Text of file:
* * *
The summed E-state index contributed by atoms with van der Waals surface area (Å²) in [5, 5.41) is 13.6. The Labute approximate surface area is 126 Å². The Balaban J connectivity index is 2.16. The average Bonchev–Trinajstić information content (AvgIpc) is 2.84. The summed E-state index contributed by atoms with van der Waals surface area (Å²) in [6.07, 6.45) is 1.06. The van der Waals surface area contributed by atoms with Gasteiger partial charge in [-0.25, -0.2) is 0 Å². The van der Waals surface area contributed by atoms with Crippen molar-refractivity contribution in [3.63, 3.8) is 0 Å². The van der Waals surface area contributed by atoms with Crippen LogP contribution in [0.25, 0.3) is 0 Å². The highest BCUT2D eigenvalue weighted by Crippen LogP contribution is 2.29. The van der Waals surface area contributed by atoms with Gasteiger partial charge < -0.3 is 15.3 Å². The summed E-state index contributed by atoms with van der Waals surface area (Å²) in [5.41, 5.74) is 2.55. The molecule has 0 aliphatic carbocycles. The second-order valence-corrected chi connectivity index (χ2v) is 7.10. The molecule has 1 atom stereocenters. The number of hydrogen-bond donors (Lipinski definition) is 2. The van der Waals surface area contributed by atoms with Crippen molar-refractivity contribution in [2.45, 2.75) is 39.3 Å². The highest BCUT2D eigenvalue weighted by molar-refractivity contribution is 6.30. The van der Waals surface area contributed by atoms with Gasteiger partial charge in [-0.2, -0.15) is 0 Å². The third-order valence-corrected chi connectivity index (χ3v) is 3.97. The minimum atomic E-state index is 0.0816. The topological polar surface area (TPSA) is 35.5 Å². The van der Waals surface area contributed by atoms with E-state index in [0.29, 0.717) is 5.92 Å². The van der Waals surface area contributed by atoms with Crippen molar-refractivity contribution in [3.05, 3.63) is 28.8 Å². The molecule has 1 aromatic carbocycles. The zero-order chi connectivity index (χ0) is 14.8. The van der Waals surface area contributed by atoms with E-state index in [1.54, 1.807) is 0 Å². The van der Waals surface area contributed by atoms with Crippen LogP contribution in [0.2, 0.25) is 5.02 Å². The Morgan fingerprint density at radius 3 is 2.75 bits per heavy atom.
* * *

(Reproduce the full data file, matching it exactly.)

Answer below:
The summed E-state index contributed by atoms with van der Waals surface area (Å²) in [5, 5.41) is 13.6. The Labute approximate surface area is 126 Å². The Balaban J connectivity index is 2.16. The average Bonchev–Trinajstić information content (AvgIpc) is 2.84. The summed E-state index contributed by atoms with van der Waals surface area (Å²) in [6.07, 6.45) is 1.06. The van der Waals surface area contributed by atoms with Gasteiger partial charge in [-0.25, -0.2) is 0 Å². The van der Waals surface area contributed by atoms with Crippen molar-refractivity contribution in [3.63, 3.8) is 0 Å². The van der Waals surface area contributed by atoms with Crippen LogP contribution in [0.25, 0.3) is 0 Å². The highest BCUT2D eigenvalue weighted by Crippen LogP contribution is 2.29. The van der Waals surface area contributed by atoms with Gasteiger partial charge < -0.3 is 15.3 Å². The summed E-state index contributed by atoms with van der Waals surface area (Å²) in [5.41, 5.74) is 2.55. The molecule has 0 aliphatic carbocycles. The second-order valence-corrected chi connectivity index (χ2v) is 7.10. The molecule has 1 atom stereocenters. The number of hydrogen-bond donors (Lipinski definition) is 2. The van der Waals surface area contributed by atoms with Crippen molar-refractivity contribution in [2.45, 2.75) is 39.3 Å². The highest BCUT2D eigenvalue weighted by molar-refractivity contribution is 6.30. The van der Waals surface area contributed by atoms with Gasteiger partial charge in [-0.2, -0.15) is 0 Å². The third-order valence-corrected chi connectivity index (χ3v) is 3.97. The minimum atomic E-state index is 0.0816. The topological polar surface area (TPSA) is 35.5 Å². The van der Waals surface area contributed by atoms with E-state index in [0.29, 0.717) is 5.92 Å². The van der Waals surface area contributed by atoms with Crippen molar-refractivity contribution in [3.05, 3.63) is 28.8 Å². The molecule has 1 aromatic carbocycles. The zero-order chi connectivity index (χ0) is 14.8. The van der Waals surface area contributed by atoms with E-state index in [1.54, 1.807) is 0 Å². The van der Waals surface area contributed by atoms with Crippen LogP contribution in [0.2, 0.25) is 5.02 Å². The Morgan fingerprint density at radius 3 is 2.75 bits per heavy atom.